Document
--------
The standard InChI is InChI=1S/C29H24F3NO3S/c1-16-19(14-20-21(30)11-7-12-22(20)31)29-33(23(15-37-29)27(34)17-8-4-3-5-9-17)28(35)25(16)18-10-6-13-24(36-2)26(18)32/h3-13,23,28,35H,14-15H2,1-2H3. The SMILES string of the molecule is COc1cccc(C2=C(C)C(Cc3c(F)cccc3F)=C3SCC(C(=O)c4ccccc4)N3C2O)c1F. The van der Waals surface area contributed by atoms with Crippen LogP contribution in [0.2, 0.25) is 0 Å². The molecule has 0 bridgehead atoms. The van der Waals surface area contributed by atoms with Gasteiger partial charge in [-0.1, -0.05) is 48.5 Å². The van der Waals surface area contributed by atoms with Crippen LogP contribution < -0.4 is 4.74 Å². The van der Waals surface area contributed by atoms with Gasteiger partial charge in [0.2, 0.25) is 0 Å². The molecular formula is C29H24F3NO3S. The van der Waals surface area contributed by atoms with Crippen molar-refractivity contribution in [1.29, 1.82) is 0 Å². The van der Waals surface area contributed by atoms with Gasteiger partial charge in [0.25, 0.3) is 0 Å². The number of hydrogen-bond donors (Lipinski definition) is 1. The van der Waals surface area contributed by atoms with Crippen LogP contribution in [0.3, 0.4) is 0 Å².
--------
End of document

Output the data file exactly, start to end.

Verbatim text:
The standard InChI is InChI=1S/C29H24F3NO3S/c1-16-19(14-20-21(30)11-7-12-22(20)31)29-33(23(15-37-29)27(34)17-8-4-3-5-9-17)28(35)25(16)18-10-6-13-24(36-2)26(18)32/h3-13,23,28,35H,14-15H2,1-2H3. The SMILES string of the molecule is COc1cccc(C2=C(C)C(Cc3c(F)cccc3F)=C3SCC(C(=O)c4ccccc4)N3C2O)c1F. The van der Waals surface area contributed by atoms with Crippen LogP contribution in [0.2, 0.25) is 0 Å². The molecule has 0 bridgehead atoms. The van der Waals surface area contributed by atoms with Gasteiger partial charge in [-0.1, -0.05) is 48.5 Å². The van der Waals surface area contributed by atoms with Crippen LogP contribution < -0.4 is 4.74 Å². The van der Waals surface area contributed by atoms with Gasteiger partial charge in [0.2, 0.25) is 0 Å². The molecular formula is C29H24F3NO3S. The van der Waals surface area contributed by atoms with Crippen molar-refractivity contribution in [1.29, 1.82) is 0 Å². The van der Waals surface area contributed by atoms with Gasteiger partial charge in [0.25, 0.3) is 0 Å². The number of hydrogen-bond donors (Lipinski definition) is 1. The van der Waals surface area contributed by atoms with Crippen LogP contribution in [0.3, 0.4) is 0 Å².